Patrick Muttart, one of those often credited with bringing Stephen Harper to power, turns up in a bit of American election analysis, hailed in this case as “perhaps the world’s leading expert on working-class voters in English-speaking countries.”
He has found that in each country, working-class voters may form the base for successful center-left governments but are crucially responsible for the rise of center-right leaders like Harper, Australia’s John Howard, and Margaret Thatcher … He emphasized that working-class voters do not fit neatly on the traditional left-right continuum. They are fiscally conservative, wanting low rates of taxation and wanting government to live within its means, but economically populist, suspicious of trade, outsourcing, and high finance. They are culturally orthodox but morally moderate, in the sense that they don’t feel their lives will change much because of how social issues play out. They are patriotic and supportive of the military, but suspicious of foreign adventures.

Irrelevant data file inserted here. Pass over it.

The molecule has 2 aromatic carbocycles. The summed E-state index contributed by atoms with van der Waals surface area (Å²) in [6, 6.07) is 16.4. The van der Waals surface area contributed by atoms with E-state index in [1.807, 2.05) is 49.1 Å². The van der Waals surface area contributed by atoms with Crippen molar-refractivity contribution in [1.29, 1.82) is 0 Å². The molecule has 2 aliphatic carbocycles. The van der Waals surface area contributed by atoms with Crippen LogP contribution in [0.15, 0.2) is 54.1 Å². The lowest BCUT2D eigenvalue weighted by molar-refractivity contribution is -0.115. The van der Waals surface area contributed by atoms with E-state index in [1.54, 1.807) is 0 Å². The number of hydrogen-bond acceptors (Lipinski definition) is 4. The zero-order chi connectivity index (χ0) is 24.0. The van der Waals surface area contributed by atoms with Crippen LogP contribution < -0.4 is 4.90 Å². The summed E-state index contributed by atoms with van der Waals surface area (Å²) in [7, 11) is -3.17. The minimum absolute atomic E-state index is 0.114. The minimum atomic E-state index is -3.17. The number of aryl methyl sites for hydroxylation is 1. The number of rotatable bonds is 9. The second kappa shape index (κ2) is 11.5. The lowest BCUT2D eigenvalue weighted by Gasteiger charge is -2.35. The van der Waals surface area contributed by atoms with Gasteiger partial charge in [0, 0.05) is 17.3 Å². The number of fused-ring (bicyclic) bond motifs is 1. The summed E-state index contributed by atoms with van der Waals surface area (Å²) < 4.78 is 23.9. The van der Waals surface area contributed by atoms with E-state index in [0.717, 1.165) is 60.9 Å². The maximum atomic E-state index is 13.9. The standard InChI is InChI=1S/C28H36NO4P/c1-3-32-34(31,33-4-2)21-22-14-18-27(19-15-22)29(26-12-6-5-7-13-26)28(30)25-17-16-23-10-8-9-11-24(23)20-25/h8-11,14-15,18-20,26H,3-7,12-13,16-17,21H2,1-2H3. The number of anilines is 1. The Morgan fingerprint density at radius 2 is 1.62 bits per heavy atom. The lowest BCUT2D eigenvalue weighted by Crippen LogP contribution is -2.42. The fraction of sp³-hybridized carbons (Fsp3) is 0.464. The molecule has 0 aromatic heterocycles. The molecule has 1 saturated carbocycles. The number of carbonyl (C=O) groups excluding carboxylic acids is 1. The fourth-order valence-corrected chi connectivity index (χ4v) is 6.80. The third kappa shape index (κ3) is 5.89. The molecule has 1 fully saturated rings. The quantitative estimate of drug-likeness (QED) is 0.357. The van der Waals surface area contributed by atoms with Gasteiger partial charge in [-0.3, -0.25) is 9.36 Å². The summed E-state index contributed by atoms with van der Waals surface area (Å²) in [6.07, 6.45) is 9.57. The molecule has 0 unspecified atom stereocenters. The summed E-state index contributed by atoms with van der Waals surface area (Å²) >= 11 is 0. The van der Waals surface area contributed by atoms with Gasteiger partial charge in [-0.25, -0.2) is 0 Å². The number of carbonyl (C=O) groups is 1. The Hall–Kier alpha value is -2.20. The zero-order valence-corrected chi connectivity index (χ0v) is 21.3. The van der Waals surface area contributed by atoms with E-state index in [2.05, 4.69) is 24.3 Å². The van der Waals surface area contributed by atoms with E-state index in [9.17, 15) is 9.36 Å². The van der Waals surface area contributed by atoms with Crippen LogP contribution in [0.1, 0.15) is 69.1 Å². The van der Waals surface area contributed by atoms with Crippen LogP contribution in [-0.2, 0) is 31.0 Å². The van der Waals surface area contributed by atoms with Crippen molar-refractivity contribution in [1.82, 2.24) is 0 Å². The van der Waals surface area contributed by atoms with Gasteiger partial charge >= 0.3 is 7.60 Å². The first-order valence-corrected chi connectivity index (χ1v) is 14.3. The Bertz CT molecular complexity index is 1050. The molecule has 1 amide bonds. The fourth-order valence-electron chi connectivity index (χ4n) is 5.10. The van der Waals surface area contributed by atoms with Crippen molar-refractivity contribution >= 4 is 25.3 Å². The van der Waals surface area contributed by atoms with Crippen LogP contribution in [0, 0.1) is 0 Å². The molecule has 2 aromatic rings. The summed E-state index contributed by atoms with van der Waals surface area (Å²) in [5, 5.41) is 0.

Most importantly, they are modest in their aspirations for themselves. They do not aspire to be “type A business owners”; they want to go to work, do what’s asked of them, not have too much stress in their lives, and spend time with their families. They want structure and stability in their lives so that things are taken care of and they don’t have to worry.